On a more minor note, sometimes the monsters you resist can become a part of your strategy. Resting inside a fire/steam vortex while fire-resistant can be useful, and I once encountered a black dragon in a treasure zoo when I had reflection, and spent a while trying to line it up so it would disintegrate some of the nastier other monsters.

    Of course it's all a matter of personal taste. I don't mind the flattening difficulty curve, and would be pretty annoyed if the character I'd been shepherding for weeks got suddenly overwhelmed by something I couldn't deal with. In fact, if you have to start over again from the beginning a convex curve may be better than a concave one; if the beginning stages are easy and you keep getting killed at the end, then you have to replay the less interesting beginning stages over and over, but if the end stage is easier you don't have to play it as much. Though if the entire endgame were easy it wouldn't be interesting; it's important that there are some moments of utter pandemonium (especially at the very end) and that the final run is pretty tense even when nothing is going on. -- Now the ideal is probably a constant difficulty/interest curve, but even so if you keep replaying the beginning part it'll probably be less interesting relative to its difficulty, which could make late-game difficulty spikes especially annoying.

    BTW, you might want to check out SporkHack, which I haven't tried for slightly petty reasons but which apparently makes resistances partial and tries to make sure that you won't just try to get a standard ascension kit every time through.

    I haven't got into DCSS, though I've only tried it for a little. Part of it is that I think I find the autoexplore offputting; I'm spending a lot of time watching my @ move around without my help. Just make the levels small enough for me to explore on my own! Maybe this is incompatible with the kind of tactical combat they're trying to use. Also making items almost uniformly harmless, so you can use-ID them, seems to me to take the fun out of the ID system; why not just generate everything with one fewer charge and pre-IDed? And grrr, Sigmund (I did get him once, but then the other monsters on the level got me, which brings up another point I should post on). Though I admit that part of this is pure petty prejudice because the Crawl devs bagged on NetHack a bit too much in the comments to John Harris's @ play column.

    I'm just going to post this and assume that you'll re-post it after it autodeletes.

  6. I can think of other complications - take the poison example, for instance. If you have a pet, you may very well want your pet attacking low-level poisonous creatures - your wolf can take out a snake much faster than you can, and runs a lower likelihood of getting poisoned (since there's fewer chances the snake will bite).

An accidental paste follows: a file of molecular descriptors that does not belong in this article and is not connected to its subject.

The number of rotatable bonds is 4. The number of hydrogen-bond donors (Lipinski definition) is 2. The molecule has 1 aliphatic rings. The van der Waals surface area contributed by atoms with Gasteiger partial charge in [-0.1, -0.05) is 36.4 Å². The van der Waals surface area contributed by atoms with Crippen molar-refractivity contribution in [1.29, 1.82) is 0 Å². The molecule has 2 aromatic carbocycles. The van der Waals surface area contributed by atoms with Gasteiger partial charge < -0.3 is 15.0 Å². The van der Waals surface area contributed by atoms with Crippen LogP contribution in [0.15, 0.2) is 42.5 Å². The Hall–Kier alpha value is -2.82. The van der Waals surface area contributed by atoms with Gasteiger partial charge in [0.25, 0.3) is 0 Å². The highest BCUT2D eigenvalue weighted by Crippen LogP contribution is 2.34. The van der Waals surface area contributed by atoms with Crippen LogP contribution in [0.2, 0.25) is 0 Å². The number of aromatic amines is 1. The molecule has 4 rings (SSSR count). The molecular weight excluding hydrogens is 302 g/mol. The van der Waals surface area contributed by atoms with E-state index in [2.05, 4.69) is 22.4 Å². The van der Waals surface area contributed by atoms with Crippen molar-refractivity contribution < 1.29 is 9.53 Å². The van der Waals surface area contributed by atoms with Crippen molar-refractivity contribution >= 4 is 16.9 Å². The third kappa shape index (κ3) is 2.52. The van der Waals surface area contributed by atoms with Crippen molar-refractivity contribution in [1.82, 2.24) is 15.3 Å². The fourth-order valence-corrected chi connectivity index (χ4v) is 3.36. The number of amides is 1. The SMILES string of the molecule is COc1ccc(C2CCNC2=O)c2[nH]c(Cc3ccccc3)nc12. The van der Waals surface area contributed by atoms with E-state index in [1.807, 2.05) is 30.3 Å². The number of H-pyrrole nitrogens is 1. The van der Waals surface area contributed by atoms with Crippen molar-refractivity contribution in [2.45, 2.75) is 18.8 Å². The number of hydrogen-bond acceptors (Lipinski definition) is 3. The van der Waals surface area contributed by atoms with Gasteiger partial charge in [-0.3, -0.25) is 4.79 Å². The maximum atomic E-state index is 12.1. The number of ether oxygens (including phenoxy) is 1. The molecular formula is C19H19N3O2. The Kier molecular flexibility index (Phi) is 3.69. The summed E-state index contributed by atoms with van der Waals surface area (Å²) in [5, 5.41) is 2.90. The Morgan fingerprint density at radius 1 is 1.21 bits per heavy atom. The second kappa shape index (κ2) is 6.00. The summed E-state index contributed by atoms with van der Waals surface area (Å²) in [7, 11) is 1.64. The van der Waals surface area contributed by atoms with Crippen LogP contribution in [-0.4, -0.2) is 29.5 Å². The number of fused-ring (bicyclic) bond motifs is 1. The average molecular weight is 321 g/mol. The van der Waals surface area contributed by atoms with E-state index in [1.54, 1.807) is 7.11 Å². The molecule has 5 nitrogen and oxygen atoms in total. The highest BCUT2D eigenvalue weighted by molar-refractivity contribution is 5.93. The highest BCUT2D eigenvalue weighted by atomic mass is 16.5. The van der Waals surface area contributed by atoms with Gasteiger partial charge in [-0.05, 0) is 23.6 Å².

After you're poison-resistant, it makes much more sense for you to draw the poisonous attack, leaving your pet to dispatch something else instead. (As I recall, this usually involves standing in a doorway with your pet safe on one side while you hew things into oblivion.)

    So I don't think total resistance is necessarily a bad thing - it may not be the best choice for certain traditional scenarios, but I'm hoping we'll see more cooperative campaign-type stuff emerging. Also, a clever DM knows when to remove players' loot - things like rays of disintegration and whatnot could provide some ongoing uncertainty as to when a particular ability might disappear.

  7. Hi Victor,

    Have you ever tried the rogue-like game ADOM (Ancient Domains of Mistery (www.adom.de)? There, it has the 'Corruption' mechanic. I find that one quite interesting.

    Corruption has three distinct effects.

    First, is a hazard, since when you've become corrupted enough you transform into some form of ooze.
    Second, it has an effect on alignment and as far as I'm concerned, in this game alignment matters quite a bit. However, most of the time it requires you only to change tactics as certain alignments have better special attacks / weapons or something like that.
    Third, as a side effect, the corruption points begin to morph your body, which brings all kinds of special effects with it, imposed at random. Of these effects I estimate 40% only negative (attribute reduction, HP / Mp reduction or some like), 20% only positive effects (more strength / more wisdom / teleport control) and 40% dependent on your tactics, class or race positive or negative (e.g. +8 STR, -4 INT, -4 WIS / teleportation at random once per day (with teleport control available with certain clasess) / poison from hands (poisons your own weapons, but also the food) / Big brain - 8 Appearance, +6 Magic +6 Int).

    I find this mechanic pretty interesting because it:
    a) forces a change of tactics;
    b) can be interesting for characters to use as a last resort, and
    c) creates exciting choices: do I risk a few extra points, hoping for a cool ability to come along which I need, or do I want to play it save, not willing to risk getting too much points and eventially turning into a corrupting ooze?